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Easy Basics: Project 072g ESP32 ESP32 Development board - Setting an access point

of Acoptex.com in ESP8266 ESP-32

Basics: Project 072g

Project name: ESP32 Development board - Setting an access point

Tags: ESP32 Dev Module, ESP32 development board, ESP32 Development board with WiFi and Bluetooth, ESP32-DevKitC V4 development board, ESP-WROOM-32 module with ESP32‑D0WDQ6 chip, Espressif Systems, ESP32-based development board, ESP32 modules, ESP32-WROOM-32, ESP32-WROOM-32U, ESP32-WROOM-32D, ESP32-SOLO-1, USB-UART bridge, IOT, ESP-WROOM-32 Dev Module, ESP32 DEVKITV1, Installing the ESP32 Board in Arduino IDE, Uploading sketch, Setting an access point, AP, access point

Attachments: sketch1

In this project, you need these parts :

1. ESP32 development board with WiFi and Bluetooth and USB A / micro USB B cable 1 pc

2.Arduino IDE ( you can download it from here  )

3.Jumper cables F-M, M-M

4. Resistor 2 pcs (220 Ohm)

5. LED 2 pcs (can be of different color)

6. Breadboard 1 pc

General

We will learn how to to set the ESP32 development board as an Access Point (AP). The ESP32 development board can act as a Wi-Fi station, as an access point, or as Wi-Fi station and an access point. 

We normally connect the ESP32 development board to a wireless router to get an access to the ESP32 development board through the local network. A wireless router acts as an access point and the ESP32 development board set as a station. So you need to be connected to your router (local network) to control the ESP32 development board.

But if you set the ESP32 development board as an AP (hotspot), you can be connected to the ESP32 using any device with Wi-Fi capabilities - no need to connect to your router. When you set the ESP32 as an AP you create its own Wi-Fi network and nearby Wi-Fi devices can connect to it.

As the ESP32 development board doesn’t connect to a wired network (like your router) it is called soft Access Point.

There are a lot of different development boards made. You can find more information about them here

Understanding the ESP32 Development board with WiFi and Bluetooth

We will discuss here an Espressif Systems products. Our development board is using ESP-WROOM-32 module from Espressif Systems.

Espressif offers a wide range of fully-certified Wi-Fi & BT modules powered by their own advanced SoCs.

1. Dual-core Modules with Wi-Fi & Dual-mode Bluetooth

Features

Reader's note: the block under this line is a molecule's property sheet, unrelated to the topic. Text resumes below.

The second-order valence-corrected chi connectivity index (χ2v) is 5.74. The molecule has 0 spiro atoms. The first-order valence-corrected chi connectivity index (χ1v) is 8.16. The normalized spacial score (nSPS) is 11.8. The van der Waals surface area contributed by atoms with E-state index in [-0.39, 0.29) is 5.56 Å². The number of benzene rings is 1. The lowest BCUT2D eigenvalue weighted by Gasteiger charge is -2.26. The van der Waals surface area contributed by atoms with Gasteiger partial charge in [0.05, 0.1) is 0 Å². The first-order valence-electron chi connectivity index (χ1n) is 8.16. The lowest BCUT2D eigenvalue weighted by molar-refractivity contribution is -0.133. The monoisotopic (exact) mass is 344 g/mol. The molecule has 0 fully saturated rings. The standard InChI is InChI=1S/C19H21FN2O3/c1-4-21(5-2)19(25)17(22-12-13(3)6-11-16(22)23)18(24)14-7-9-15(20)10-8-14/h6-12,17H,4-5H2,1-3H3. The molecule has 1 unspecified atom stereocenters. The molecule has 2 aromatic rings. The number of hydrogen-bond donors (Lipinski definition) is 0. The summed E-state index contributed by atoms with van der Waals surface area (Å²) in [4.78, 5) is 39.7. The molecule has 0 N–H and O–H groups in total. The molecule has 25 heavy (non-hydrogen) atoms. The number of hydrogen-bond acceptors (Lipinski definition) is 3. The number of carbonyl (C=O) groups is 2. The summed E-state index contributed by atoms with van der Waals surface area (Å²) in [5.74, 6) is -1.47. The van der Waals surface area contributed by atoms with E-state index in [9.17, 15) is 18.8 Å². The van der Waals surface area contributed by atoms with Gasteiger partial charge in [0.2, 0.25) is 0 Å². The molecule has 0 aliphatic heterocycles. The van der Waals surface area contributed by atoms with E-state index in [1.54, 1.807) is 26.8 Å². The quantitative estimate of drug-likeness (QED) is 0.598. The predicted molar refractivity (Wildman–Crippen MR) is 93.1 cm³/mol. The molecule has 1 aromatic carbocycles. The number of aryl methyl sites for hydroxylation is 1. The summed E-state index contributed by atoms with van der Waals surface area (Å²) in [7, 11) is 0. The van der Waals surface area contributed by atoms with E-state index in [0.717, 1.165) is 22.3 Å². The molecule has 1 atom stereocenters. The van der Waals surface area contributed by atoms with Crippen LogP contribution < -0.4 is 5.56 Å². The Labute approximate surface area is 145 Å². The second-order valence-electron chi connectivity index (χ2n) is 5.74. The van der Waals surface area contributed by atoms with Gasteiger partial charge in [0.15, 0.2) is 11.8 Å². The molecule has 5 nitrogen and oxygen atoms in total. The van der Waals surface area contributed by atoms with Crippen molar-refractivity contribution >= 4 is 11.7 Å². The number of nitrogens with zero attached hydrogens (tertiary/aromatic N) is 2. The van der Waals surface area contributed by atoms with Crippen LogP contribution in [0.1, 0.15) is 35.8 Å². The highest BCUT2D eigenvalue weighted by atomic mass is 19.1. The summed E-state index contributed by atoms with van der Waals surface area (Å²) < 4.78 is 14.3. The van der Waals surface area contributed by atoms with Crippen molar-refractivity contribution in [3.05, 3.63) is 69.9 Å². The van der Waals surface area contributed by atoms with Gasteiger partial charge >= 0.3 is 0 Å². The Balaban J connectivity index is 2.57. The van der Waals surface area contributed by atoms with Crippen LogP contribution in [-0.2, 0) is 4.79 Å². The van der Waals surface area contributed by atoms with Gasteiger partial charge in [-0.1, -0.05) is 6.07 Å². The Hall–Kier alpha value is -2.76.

• Two independently-controlled CPU cores with adjustable clock frequency, ranging from 80 MHz to 240 MHz
  • +19.5 dBm output at the antenna ensures a good physical range
  • Classic Bluetooth for legacy connections, also supporting L2CAP, SDP, GAP, SMP, AVDTP, AVCTP, A2DP (SNK) and AVRCP (CT)
  • Support for Bluetooth Low Energy (BLE) profiles including L2CAP, GAP, GATT, SMP, and GATT-based profiles like BluFi, SPP-like, etc
  • Bluetooth Low Energy (BLE) connects to smart phones, broadcasting low-energy beacons for easy detection
  • Sleep current is less than 5 μA, making it suitable for battery-powered and wearable-electronics applications
  • Integrates 4 MB flash
  • Peripherals include capacitive touch sensors, Hall sensor, low-noise sense amplifiers, SD card interface, Ethernet, high-speed SPI, UART, I2S and I2C
  • Fully certified with integrated antenna and software stacks

2. Single-core Modules with Wi-Fi & Dual-mode Bluetooth

Features

  • High-performance 160 MHz single-core CPU
  • +19.5 dBm output at the antenna ensures a good physical range
  • Classic Bluetooth for legacy connections, also supporting L2CAP, SDP, GAP, SMP, AVDTP, AVCTP, A2DP (SNK) and AVRCP (CT)
  • Support for Bluetooth Low Energy (BLE) profiles including L2CAP, GAP, GATT, SMP, and GATT-based profiles like BluFi, SPP-like, etc
  • Bluetooth Low Energy (BLE) connects to smart phones, broadcasting low-energy beacons for easy detection
  • Sleep current is less than 5 μA, making it suitable for battery-powered and wearable-electronics applications
  • Peripherals include capacitive touch sensors, Hall sensor, low-noise sense amplifiers, SD card interface, Ethernet, high-speed SPI, UART, I2S and I2C
  • Fully certified with integrated antenna and software stacks

3. Single-core Modules with 802.11b/g/n 2.4 GHz Wi-Fi

Features

  • High-performance 160 MHz single-core CPU
  • +19.5 dBm output at the antenna ensures a good physical range
  • Sleep current is less than 20 μA, making it suitable for battery-powered and wearable-electronics applications
  • Peripherals include UART, GPIO, I2C, I2S, SDIO, PWM, ADC and SPI
  • Fully certified with integrated antenna and software stacks

There are different development Boards made by Espressif Systems and other manufacturers. We will publish some information about Espressif Systems boards but you can also find out more information about other development boards here.

1. 2.4 GHz Wi-Fi & BT/BLE Development Boards

Features

  • PC connectivity: USB
  • Power supply options: USB (by default), or 5V/GND header pins, or 3V3/GND header pins
  • SDK: ESP-IDF source code and example applications

2. 2.4 GHz Wi-Fi Development Boards

Features

  • PC connectivity: USB
  • SDK: ESP8266 SDK source code and example applications

3. 2.4 GHz Wi-Fi + BT/BLE + Sensor Development Boards

Features

  • PC connectivity: USB